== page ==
This blog post was originally posted on April 16, 2013 and was updated on March 6, 2017.
Lot’s of visitors to Madrid are curious about Botin restaurant—and with good reason. This old eatery in the center of Madrid is world famous!
Check the Guinness Book of World Records and you’ll see Restaurante Botin listed as the world’s oldest restaurant. The restaurant is a hallmark of the Castilian style and its food and atmosphere make it an establishment to be cherished through the ages.
We feature an exclusive tour of the restaurant and a leisurely three-course meal on our Behind-The-Scenes Botin Lunch & Prado Museum Tour. Here’s a rundown of the history of this iconic eatery and why we think you should visit it!
Origins of a Classic
The famous meats roast in Botin’s cast iron wood burning stove, the same one used at its opening in 1725. Just under 300 years old, the oven still churns out delicious food—so delicious that the restaurant has attracted quite the clientele over the years.
Spanish painter Francisco Goya, American writer Ernest Hemingway, various European royalty and Spanish politicians all have made the visit to the world’s oldest restaurant. Today, the restaurant is a must-visit attraction for visitors to Madrid, but it’s also very popular among locals. Those who go there feast on the restaurant’s specialties: roast suckling pig (cochinillo) and roast suckling lamb (cordero lechal).
Restaurante Sobrino de Botin
The first recorded mention of the building that now holds the world’s oldest restaurant dates back to 1590. This was a period of growth for Madrid, even when King Philip III temporarily installed his court in Valladolid. Later, in 1725, after the area around the Plaza Mayor had taken shape as a commercial center of the town, the nephew of French cook Jean Botin bought the building and converted it into an inn. It was during that time that the famous wood oven was installed, and the restaurant received its proper name: Sobrino de Botin (Botin’s Nephew).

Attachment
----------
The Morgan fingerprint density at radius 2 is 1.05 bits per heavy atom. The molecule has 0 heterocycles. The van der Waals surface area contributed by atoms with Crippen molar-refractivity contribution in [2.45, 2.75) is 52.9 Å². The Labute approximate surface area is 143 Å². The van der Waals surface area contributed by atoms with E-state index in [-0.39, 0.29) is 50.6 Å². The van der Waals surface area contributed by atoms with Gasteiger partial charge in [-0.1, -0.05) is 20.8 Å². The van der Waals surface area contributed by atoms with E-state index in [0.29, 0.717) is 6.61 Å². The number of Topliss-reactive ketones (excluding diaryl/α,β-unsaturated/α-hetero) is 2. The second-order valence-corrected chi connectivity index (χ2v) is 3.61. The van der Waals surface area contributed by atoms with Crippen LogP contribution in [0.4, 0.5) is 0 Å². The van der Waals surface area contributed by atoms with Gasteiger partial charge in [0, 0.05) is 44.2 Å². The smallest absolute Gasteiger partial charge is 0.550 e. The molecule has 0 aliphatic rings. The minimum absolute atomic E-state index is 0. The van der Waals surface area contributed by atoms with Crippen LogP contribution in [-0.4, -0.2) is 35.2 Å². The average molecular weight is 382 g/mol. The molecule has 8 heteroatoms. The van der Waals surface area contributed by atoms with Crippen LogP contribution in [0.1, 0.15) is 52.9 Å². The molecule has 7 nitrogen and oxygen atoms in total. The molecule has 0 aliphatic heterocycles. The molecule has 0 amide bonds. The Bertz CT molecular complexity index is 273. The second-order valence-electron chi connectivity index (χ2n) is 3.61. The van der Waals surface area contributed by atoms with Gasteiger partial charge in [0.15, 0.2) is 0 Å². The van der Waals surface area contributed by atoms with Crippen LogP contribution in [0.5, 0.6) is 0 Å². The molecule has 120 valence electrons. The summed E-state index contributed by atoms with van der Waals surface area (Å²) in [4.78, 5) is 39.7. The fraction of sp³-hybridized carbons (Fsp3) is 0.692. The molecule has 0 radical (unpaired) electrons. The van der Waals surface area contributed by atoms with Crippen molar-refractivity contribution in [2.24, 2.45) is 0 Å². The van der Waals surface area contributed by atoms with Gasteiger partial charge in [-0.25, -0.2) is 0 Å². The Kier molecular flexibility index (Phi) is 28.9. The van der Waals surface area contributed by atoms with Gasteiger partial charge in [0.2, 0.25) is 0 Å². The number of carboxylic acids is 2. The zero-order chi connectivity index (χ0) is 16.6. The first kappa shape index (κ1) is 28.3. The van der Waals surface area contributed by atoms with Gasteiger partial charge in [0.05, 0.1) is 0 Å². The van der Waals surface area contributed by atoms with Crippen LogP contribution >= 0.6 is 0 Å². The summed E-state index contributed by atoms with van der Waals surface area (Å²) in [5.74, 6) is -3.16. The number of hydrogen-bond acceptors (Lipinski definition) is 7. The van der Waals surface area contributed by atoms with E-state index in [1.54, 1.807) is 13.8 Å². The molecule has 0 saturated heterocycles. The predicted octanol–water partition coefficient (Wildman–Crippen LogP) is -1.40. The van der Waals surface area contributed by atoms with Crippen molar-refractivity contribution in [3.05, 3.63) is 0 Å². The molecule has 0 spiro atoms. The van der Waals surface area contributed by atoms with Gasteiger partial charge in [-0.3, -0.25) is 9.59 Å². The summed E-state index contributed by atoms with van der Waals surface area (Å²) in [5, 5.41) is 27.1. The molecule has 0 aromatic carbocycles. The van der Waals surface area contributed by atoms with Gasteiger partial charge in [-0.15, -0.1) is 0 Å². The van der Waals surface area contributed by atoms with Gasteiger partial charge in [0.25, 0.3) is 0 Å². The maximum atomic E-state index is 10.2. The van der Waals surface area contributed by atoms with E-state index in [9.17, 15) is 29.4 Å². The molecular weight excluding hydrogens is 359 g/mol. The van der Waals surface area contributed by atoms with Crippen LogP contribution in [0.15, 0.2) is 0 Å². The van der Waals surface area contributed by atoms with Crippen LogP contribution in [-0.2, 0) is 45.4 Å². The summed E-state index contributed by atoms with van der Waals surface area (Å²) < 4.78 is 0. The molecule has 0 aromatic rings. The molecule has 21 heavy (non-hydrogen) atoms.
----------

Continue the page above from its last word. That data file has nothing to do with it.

Botin Through the Years
The restaurant came under new ownership in the 20th century, as the González family bought the business with the hopes of expanding it. However, this dream could not be realized until years after the Spanish Civil War. Finally, the González sons, Antonio and José, turned the world’s oldest restaurant into the landmark attraction that it is today. They have preserved its appearance, its service and its cuisine through the years.
Botin has four floors with wooden beams spanning the ceilings and tiles covering the floors. The ground floor is the bodega, or what used to be the wine cellars, and is lined with arched brick walls. Make sure to go all the way down, into the damp wine cave. The higher floors feature traditional Spanish artwork, and you truly feel transported back in time.
Visiting the World’s Oldest Restaurant
Visitors to Madrid often ask the same questions: Should we go? Is it worth the price? Our answer to both is a resounding “Yes!”
Botin is a veritable Madrid institution and it should be a part of every traveler’s itinerary. When you walk into Botin and take in the art, the architecture, the aromas and the tastes, you will become a part of this restaurant’s 300 year history. Take a seat at a table where Goya or Hemingway dined before you and feel the legends of Madrid come to life.Want our insider’s guide to eating in Madrid? Just add your email address in the form below! ADD_THIS_TEXT